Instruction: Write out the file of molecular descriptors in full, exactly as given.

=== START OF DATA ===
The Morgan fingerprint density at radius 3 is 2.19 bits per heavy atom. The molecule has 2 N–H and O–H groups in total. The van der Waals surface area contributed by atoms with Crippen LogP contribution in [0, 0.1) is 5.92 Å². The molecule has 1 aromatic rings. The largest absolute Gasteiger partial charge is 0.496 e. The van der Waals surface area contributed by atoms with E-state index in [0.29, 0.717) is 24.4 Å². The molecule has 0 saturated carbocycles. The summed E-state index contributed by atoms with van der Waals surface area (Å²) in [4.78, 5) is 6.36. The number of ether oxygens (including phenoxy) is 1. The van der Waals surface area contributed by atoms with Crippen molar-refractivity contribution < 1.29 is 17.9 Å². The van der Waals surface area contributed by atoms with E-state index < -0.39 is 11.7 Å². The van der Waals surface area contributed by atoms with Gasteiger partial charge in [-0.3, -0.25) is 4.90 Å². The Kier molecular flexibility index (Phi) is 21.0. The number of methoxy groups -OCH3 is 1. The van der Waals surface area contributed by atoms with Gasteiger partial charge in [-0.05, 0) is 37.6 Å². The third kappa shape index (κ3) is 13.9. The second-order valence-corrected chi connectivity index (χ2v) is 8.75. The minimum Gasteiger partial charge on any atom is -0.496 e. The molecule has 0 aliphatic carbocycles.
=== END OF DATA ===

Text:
The Morgan fingerprint density at radius 3 is 2.19 bits per heavy atom. The molecule has 2 N–H and O–H groups in total. The van der Waals surface area contributed by atoms with Crippen LogP contribution in [0, 0.1) is 5.92 Å². The molecule has 1 aromatic rings. The largest absolute Gasteiger partial charge is 0.496 e. The van der Waals surface area contributed by atoms with E-state index in [0.29, 0.717) is 24.4 Å². The molecule has 0 saturated carbocycles. The summed E-state index contributed by atoms with van der Waals surface area (Å²) in [4.78, 5) is 6.36. The number of ether oxygens (including phenoxy) is 1. The van der Waals surface area contributed by atoms with Crippen molar-refractivity contribution < 1.29 is 17.9 Å². The van der Waals surface area contributed by atoms with E-state index < -0.39 is 11.7 Å². The van der Waals surface area contributed by atoms with Gasteiger partial charge in [-0.3, -0.25) is 4.90 Å². The Kier molecular flexibility index (Phi) is 21.0. The number of methoxy groups -OCH3 is 1. The van der Waals surface area contributed by atoms with Gasteiger partial charge in [-0.05, 0) is 37.6 Å². The third kappa shape index (κ3) is 13.9. The second-order valence-corrected chi connectivity index (χ2v) is 8.75. The minimum Gasteiger partial charge on any atom is -0.496 e. The molecule has 0 aliphatic carbocycles.